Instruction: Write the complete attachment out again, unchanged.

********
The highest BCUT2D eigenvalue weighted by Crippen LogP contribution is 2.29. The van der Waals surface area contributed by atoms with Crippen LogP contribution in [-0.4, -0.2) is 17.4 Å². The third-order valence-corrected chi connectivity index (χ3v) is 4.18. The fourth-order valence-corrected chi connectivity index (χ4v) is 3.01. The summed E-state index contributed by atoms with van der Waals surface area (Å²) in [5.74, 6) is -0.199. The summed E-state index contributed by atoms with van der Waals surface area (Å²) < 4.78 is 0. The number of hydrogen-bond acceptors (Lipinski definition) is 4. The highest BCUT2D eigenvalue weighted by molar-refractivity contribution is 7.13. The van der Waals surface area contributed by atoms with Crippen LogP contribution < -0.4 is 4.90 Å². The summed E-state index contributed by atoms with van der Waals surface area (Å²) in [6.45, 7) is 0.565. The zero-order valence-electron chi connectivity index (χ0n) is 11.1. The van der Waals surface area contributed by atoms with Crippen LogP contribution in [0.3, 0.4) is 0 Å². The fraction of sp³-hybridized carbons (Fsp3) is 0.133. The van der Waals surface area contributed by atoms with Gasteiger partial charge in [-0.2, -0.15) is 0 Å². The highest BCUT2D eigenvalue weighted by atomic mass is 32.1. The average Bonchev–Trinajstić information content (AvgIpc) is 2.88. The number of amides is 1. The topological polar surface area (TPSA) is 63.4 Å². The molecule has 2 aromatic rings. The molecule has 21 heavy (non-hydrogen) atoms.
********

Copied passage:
The highest BCUT2D eigenvalue weighted by Crippen LogP contribution is 2.29. The van der Waals surface area contributed by atoms with Crippen LogP contribution in [-0.4, -0.2) is 17.4 Å². The third-order valence-corrected chi connectivity index (χ3v) is 4.18. The fourth-order valence-corrected chi connectivity index (χ4v) is 3.01. The summed E-state index contributed by atoms with van der Waals surface area (Å²) in [5.74, 6) is -0.199. The summed E-state index contributed by atoms with van der Waals surface area (Å²) < 4.78 is 0. The number of hydrogen-bond acceptors (Lipinski definition) is 4. The highest BCUT2D eigenvalue weighted by molar-refractivity contribution is 7.13. The van der Waals surface area contributed by atoms with Crippen LogP contribution < -0.4 is 4.90 Å². The summed E-state index contributed by atoms with van der Waals surface area (Å²) in [6.45, 7) is 0.565. The zero-order valence-electron chi connectivity index (χ0n) is 11.1. The van der Waals surface area contributed by atoms with Crippen LogP contribution in [0.3, 0.4) is 0 Å². The fraction of sp³-hybridized carbons (Fsp3) is 0.133. The van der Waals surface area contributed by atoms with Gasteiger partial charge in [-0.2, -0.15) is 0 Å². The highest BCUT2D eigenvalue weighted by atomic mass is 32.1. The average Bonchev–Trinajstić information content (AvgIpc) is 2.88. The number of amides is 1. The topological polar surface area (TPSA) is 63.4 Å². The molecule has 2 aromatic rings. The molecule has 21 heavy (non-hydrogen) atoms.